Eifman Ballet performing “Up & Down.” Photograph by Evgeny Matveev

A Hollow Spectacle

Eifman Ballet's “Up & Down”

Performance
Eifman Ballet: “Up & Down”
Place
London Coliseum, London, UK, December 6-10, 2016
Words
Sara Veale

F. Scott Fitzgerald’s Tender Is the Night charts the turbulent romance between a woman beleaguered by psychosis (Nicole) and a man fixated on saving her (Dick)—a relationship modelled on the author’s marriage to Zelda Sayre Fitzgerald. Drama erupts: there’s incest, alcoholism, corruptive wealth and more, much of it arising from Dick’s dual role as Nicole’s husband and her psychoanalyst. Factor in the heady setting—a glam expat resort in 1920s France —and it’s rich material for a stage production.

Unfortunately, “Up & Down,” a 2015 reworking from Boris Eifman, founder of Eifman Ballet, one of Russia’s major contemporary troupes, fails to capture the verve or introspection of its source material. Eifman’s offering is a hollow spectacle, unwieldy in its storytelling and woefully insensitive in its portrayal of mental illness.

The trouble starts with the form, a patchwork of fleeting scenes stitched together by snippets of Gershwin, Schubert and Berg. It’s enough to get across the broad strokes of the narrative, but the incoherence is off-putting. Abrupt finishes and awkward transitions abound, giving the impression that scenes have been devised individually and assembled at the last minute, with little regard for order or context. A generous critic might interpret this disjointedness as a reflection of the characters’ emotional instability—the up and down that gives the ballet its title—but it feels more to me like poor plotting.

Almost all of the protagonists’ dance happens in service of the plot, leaving little time for character development, though Oleg Gabyshev and Lyubov Andreyeva do what they can to coax out the psyches motivating Dick and Nicole. Gabyshev is athletic and exacting, a confident social climber, while Andreyeva favours a looser, more fitful bearing that hints at her neuroses. There’s a great deal of imaginative choreography at hand, particularly in Andreyeva’s solo phrases, but the clipped pacing rarely lets her articulate Eifman’s sinuous, supple shapes: no sooner does she strike a dramatic pose than she’s set off into another contortion.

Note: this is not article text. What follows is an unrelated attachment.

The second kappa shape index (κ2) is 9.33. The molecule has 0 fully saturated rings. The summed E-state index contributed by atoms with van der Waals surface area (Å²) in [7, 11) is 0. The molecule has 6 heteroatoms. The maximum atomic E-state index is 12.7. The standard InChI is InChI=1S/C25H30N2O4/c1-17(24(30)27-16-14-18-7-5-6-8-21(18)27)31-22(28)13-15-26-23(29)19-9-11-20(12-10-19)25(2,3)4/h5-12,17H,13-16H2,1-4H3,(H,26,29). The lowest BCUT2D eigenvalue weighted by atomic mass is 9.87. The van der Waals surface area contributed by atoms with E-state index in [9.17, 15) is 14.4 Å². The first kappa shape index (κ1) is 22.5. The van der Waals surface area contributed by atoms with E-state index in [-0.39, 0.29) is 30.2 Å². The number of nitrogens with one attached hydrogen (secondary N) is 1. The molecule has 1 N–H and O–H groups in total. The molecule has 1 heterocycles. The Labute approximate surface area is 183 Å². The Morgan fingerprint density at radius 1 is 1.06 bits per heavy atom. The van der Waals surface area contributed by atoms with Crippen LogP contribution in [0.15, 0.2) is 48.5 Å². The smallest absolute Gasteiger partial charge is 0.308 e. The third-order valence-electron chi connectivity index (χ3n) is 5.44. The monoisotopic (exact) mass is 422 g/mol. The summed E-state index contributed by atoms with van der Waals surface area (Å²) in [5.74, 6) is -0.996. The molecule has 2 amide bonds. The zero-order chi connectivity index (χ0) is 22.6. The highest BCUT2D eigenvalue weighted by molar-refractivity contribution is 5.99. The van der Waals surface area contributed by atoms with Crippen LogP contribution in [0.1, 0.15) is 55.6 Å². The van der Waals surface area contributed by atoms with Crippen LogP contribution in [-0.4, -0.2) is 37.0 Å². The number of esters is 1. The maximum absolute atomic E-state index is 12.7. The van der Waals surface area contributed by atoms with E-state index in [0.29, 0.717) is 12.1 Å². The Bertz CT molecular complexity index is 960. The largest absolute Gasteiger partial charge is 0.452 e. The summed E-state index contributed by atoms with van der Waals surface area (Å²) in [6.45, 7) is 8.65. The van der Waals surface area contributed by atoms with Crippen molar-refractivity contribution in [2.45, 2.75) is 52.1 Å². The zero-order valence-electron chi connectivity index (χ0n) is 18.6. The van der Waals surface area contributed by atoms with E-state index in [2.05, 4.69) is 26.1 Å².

The company sequences likewise lack fluidity. Gussied up by turn as club-goers, fashionistas, and sunbathers, the corps reel off can-can lines, swing dances and more, but there’s a baffling amount of futzing in between their jives. These numbers are clearly intended as showstoppers but seldom dazzle.

The show strikes its lowest note during its interludes in the psych ward, populated by loopy, gormless caricatures of the mentally infirm—crazies in a loony bin, essentially. There’s one who clings to a puppet, another who compulsively pulls his pants down, a third who convulses and tugs at a noose around his neck. In between shock treatments from Dick, these grinning dopes galumph around in goofy jigs, including a cringe-inducing prance to “Rhapsody in Blue.” There’s little subtlety and even less sensitivity.

“Up & Down” isn’t without strengths. The stage design is smart, with zippy lights and art deco panels that rise to reveal the horrors lurking in our protagonists’ minds. And there are a few eye-grabbing scenes, not least the quick-fire vignette in which the corps, playing Hollywood execs, film an adventure movie then reassemble as an audience watching it on the silver screen. But bewildering directorial decisions outnumber these assets. Why is there no effort to make Nicole’s father appear any older than his daughter? Where is the exposition to explain the man she so swiftly falls for in the second act? Why gloss over the plot points that spur Dick to crumble and Nicole to improve?

The ballet’s few highlights are not enough to redeem it. Like its protagonist, who ends up as a patient in his own hospital, it appears beyond salvation.

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